I typically think of the New York Times Bestseller list as a reliable source for good books. “Good” being a relative term, including the literary, pithy, meaningful, and the suck-you-in page-turners. Sometimes the two overlap. Occasionally I’ll wonder how a book ended up on that list.
In two recent reads, I can easily see how they earned their places as NY Times Bestsellers. Markus Zusak’s The Book Thief, set in Nazi Germany, told from the POV of Death, explores a young girl’s relationships to her parents, close friends, and – books. And as for Before I Fall, written by Lauren Oliver: In reliving the last day of her life seven times, a teenage girl discovers that there is more to life than being popular.
Both are about life, what is important in life, and what it means to live. Both feature strong young female protagonists. With The Book Thief, I was skeptical at first. My sister had given it to me, with high recommendation, and my instinct of elevated expectations was to be skeptical. This book, I thought, is only so acknowledged because of the subject matter – Nazi Germany, the girl’s relationship with a Jewish man at the height of WWII. And Death as narrator? How contrived.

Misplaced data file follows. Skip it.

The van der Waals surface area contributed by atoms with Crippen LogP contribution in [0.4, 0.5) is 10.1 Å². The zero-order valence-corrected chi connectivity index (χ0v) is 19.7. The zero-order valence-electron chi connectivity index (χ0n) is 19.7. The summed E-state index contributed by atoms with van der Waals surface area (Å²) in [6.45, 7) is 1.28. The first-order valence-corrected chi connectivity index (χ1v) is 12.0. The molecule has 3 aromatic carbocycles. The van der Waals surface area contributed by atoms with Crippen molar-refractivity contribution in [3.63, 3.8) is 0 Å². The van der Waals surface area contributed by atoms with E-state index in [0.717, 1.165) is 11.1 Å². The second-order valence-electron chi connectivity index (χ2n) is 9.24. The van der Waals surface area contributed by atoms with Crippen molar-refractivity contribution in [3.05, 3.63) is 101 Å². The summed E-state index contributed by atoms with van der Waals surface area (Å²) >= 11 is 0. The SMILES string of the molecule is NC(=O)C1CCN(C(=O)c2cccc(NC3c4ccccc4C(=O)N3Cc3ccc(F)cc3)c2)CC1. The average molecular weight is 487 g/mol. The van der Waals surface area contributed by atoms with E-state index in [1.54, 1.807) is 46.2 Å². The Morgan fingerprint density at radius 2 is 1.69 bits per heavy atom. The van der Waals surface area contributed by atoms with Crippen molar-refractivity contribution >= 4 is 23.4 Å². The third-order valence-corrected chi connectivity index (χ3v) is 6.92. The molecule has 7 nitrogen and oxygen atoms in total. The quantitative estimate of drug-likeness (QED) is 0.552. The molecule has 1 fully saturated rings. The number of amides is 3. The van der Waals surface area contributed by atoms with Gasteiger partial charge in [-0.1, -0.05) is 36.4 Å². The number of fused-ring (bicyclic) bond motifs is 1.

By the end, however, I’d been won over. It was a good book, and incredibly well-written. I thought about it long after, and was touched. And what writer wouldn’t love a book about the power of books? Yet, I was able to put it down.
Before I Fall, on the other hand, I stumbled upon while doing research for my novel in the Teen Fiction section of Barnes & Noble. It’s not high-brow literary fiction. The writing wasn’t revolutionary. Maybe I got so attached because its themes overlap the themes of my novel. But here’s what happened: I picked it up, got sucked in immediately, bought it. It was the kind of book I stayed up late to read (and those who know me know how I hate to lose sleep). I would arrive at appointments early just so I could spend five extra minutes reading it in my car. The kind of book that I couldn’t wait to finish doing whatever else I was doing so that I could read it.
Ideally, yes, I’d like to write books that are both revolutionary and page-turners. It’s so easy to get caught up in wanting your work to be high-minded. As my mentor reminded me, the greats were writing popular fiction. They didn’t become classics until later. If I could have people unable to stop flipping the pages, I’d be incredibly proud.